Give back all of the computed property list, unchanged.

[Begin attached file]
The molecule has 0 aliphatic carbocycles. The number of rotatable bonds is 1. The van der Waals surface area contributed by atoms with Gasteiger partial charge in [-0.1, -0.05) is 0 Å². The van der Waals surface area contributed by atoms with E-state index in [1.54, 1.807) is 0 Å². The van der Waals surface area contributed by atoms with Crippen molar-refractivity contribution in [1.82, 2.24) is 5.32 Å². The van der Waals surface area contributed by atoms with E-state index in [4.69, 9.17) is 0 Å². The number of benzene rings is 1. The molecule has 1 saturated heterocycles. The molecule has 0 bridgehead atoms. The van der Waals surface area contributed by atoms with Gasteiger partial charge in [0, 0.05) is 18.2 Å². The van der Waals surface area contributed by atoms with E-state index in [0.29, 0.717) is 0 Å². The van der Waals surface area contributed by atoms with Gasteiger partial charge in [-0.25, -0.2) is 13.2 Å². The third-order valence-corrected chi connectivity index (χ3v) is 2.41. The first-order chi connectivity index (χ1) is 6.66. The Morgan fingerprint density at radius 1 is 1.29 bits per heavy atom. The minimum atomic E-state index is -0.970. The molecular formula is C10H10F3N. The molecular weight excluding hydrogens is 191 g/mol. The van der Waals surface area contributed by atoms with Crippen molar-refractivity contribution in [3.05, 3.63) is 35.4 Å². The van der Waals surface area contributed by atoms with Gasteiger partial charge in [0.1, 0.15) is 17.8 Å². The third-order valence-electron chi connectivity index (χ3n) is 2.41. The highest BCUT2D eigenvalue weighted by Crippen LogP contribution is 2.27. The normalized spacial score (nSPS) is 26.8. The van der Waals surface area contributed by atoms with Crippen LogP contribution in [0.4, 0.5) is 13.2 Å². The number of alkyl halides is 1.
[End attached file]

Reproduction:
The molecule has 0 aliphatic carbocycles. The number of rotatable bonds is 1. The van der Waals surface area contributed by atoms with Gasteiger partial charge in [-0.1, -0.05) is 0 Å². The van der Waals surface area contributed by atoms with E-state index in [1.54, 1.807) is 0 Å². The van der Waals surface area contributed by atoms with Crippen molar-refractivity contribution in [1.82, 2.24) is 5.32 Å². The van der Waals surface area contributed by atoms with E-state index in [4.69, 9.17) is 0 Å². The number of benzene rings is 1. The molecule has 1 saturated heterocycles. The molecule has 0 bridgehead atoms. The van der Waals surface area contributed by atoms with Gasteiger partial charge in [0, 0.05) is 18.2 Å². The van der Waals surface area contributed by atoms with E-state index in [0.29, 0.717) is 0 Å². The van der Waals surface area contributed by atoms with Gasteiger partial charge in [-0.25, -0.2) is 13.2 Å². The third-order valence-corrected chi connectivity index (χ3v) is 2.41. The first-order chi connectivity index (χ1) is 6.66. The Morgan fingerprint density at radius 1 is 1.29 bits per heavy atom. The minimum atomic E-state index is -0.970. The molecular formula is C10H10F3N. The molecular weight excluding hydrogens is 191 g/mol. The van der Waals surface area contributed by atoms with Crippen molar-refractivity contribution in [3.05, 3.63) is 35.4 Å². The van der Waals surface area contributed by atoms with Gasteiger partial charge in [0.1, 0.15) is 17.8 Å². The third-order valence-electron chi connectivity index (χ3n) is 2.41. The highest BCUT2D eigenvalue weighted by Crippen LogP contribution is 2.27. The normalized spacial score (nSPS) is 26.8. The van der Waals surface area contributed by atoms with Crippen LogP contribution in [0.4, 0.5) is 13.2 Å². The number of alkyl halides is 1.